STAND. COM. REP. NO. 2059
RE: S.B. No. 2609
Honorable Donna Mercado Kim
President of the Senate
Twenty-Seventh State Legislature
Regular Session of 2014
State of Hawaii
Your Committee on Judiciary and Labor, to which was referred S.B. No. 2609 entitled:
"A BILL FOR AN ACT RELATING TO MINIMUM WAGE,"
begs leave to report as follows:
The purpose and intent of this measure is to:
(1) Increase the minimum wage rate to:
(A) $8.20 per hour beginning on January 1, 2015;
(B) $9.15 per hour beginning on January 1, 2016; and
(C) $10.10 per hour beginning on January 1, 2017;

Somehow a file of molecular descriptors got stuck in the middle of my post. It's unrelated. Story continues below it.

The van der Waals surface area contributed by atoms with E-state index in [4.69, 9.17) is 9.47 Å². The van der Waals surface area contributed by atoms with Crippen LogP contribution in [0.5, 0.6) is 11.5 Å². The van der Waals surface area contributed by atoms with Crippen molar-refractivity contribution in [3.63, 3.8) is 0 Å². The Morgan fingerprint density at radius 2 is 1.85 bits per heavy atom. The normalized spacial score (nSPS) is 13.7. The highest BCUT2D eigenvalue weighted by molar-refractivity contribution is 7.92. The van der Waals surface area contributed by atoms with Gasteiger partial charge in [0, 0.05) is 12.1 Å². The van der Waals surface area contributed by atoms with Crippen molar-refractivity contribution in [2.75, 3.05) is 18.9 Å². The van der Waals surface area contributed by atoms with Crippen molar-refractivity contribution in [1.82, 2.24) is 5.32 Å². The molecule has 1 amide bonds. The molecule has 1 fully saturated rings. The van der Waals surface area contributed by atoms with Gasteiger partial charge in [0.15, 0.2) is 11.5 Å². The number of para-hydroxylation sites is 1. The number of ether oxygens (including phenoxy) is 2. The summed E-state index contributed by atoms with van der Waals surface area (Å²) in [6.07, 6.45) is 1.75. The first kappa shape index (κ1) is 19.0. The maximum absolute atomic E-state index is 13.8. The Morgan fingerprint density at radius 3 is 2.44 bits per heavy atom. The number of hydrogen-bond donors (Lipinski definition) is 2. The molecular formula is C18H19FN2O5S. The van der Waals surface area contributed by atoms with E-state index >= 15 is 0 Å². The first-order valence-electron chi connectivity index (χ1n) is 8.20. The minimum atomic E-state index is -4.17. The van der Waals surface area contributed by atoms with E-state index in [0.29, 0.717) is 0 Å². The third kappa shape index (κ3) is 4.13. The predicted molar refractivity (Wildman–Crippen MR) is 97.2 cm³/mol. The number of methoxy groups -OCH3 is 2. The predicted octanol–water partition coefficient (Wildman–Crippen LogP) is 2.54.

(2) Repeal the tip credit;
(3) Authorize the Department of Labor and Industrial Relations to adjust the minimum hourly wage to the nearest 5 cents based on the Honolulu region consumer price index beginning on September 30, 2017, and on September 30 of each year thereafter to take effect on the following January 1; and
(4) Require that if the adjustment based on the Honolulu region consumer price index results in a lower minimum wage rate, the minimum wage rate will not decrease and remain at the most recently established minimum wage rate.